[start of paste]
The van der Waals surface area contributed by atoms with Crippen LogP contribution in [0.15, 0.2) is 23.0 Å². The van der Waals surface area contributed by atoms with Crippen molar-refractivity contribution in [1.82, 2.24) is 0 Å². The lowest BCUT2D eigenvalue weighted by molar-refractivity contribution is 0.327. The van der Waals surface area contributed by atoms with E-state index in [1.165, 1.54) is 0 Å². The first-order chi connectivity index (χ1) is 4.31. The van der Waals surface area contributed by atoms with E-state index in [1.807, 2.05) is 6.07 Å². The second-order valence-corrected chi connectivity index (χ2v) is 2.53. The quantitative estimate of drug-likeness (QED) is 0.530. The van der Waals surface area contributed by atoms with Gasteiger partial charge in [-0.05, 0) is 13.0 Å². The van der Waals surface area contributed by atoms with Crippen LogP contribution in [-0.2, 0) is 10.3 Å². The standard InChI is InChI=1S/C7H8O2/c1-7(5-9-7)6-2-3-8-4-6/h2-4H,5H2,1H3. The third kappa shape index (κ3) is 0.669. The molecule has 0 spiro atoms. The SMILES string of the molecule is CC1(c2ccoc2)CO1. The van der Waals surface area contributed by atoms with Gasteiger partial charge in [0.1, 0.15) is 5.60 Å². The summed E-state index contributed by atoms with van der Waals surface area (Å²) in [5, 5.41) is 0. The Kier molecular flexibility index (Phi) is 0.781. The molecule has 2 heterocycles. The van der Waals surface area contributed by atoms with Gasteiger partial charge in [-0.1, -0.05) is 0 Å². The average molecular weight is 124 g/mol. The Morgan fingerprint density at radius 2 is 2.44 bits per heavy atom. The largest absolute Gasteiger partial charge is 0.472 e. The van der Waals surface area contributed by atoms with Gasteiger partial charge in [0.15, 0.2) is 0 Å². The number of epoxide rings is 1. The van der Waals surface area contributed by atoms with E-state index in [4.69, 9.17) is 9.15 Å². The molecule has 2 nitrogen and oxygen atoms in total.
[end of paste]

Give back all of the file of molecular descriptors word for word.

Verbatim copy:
The van der Waals surface area contributed by atoms with Crippen LogP contribution in [0.15, 0.2) is 23.0 Å². The van der Waals surface area contributed by atoms with Crippen molar-refractivity contribution in [1.82, 2.24) is 0 Å². The lowest BCUT2D eigenvalue weighted by molar-refractivity contribution is 0.327. The van der Waals surface area contributed by atoms with E-state index in [1.165, 1.54) is 0 Å². The first-order chi connectivity index (χ1) is 4.31. The van der Waals surface area contributed by atoms with E-state index in [1.807, 2.05) is 6.07 Å². The second-order valence-corrected chi connectivity index (χ2v) is 2.53. The quantitative estimate of drug-likeness (QED) is 0.530. The van der Waals surface area contributed by atoms with Gasteiger partial charge in [-0.05, 0) is 13.0 Å². The van der Waals surface area contributed by atoms with Crippen LogP contribution in [-0.2, 0) is 10.3 Å². The standard InChI is InChI=1S/C7H8O2/c1-7(5-9-7)6-2-3-8-4-6/h2-4H,5H2,1H3. The third kappa shape index (κ3) is 0.669. The molecule has 0 spiro atoms. The SMILES string of the molecule is CC1(c2ccoc2)CO1. The van der Waals surface area contributed by atoms with Gasteiger partial charge in [0.1, 0.15) is 5.60 Å². The summed E-state index contributed by atoms with van der Waals surface area (Å²) in [5, 5.41) is 0. The Kier molecular flexibility index (Phi) is 0.781. The molecule has 2 heterocycles. The van der Waals surface area contributed by atoms with Gasteiger partial charge in [-0.1, -0.05) is 0 Å². The average molecular weight is 124 g/mol. The Morgan fingerprint density at radius 2 is 2.44 bits per heavy atom. The largest absolute Gasteiger partial charge is 0.472 e. The van der Waals surface area contributed by atoms with Gasteiger partial charge in [0.15, 0.2) is 0 Å². The number of epoxide rings is 1. The van der Waals surface area contributed by atoms with E-state index in [4.69, 9.17) is 9.15 Å². The molecule has 2 nitrogen and oxygen atoms in total.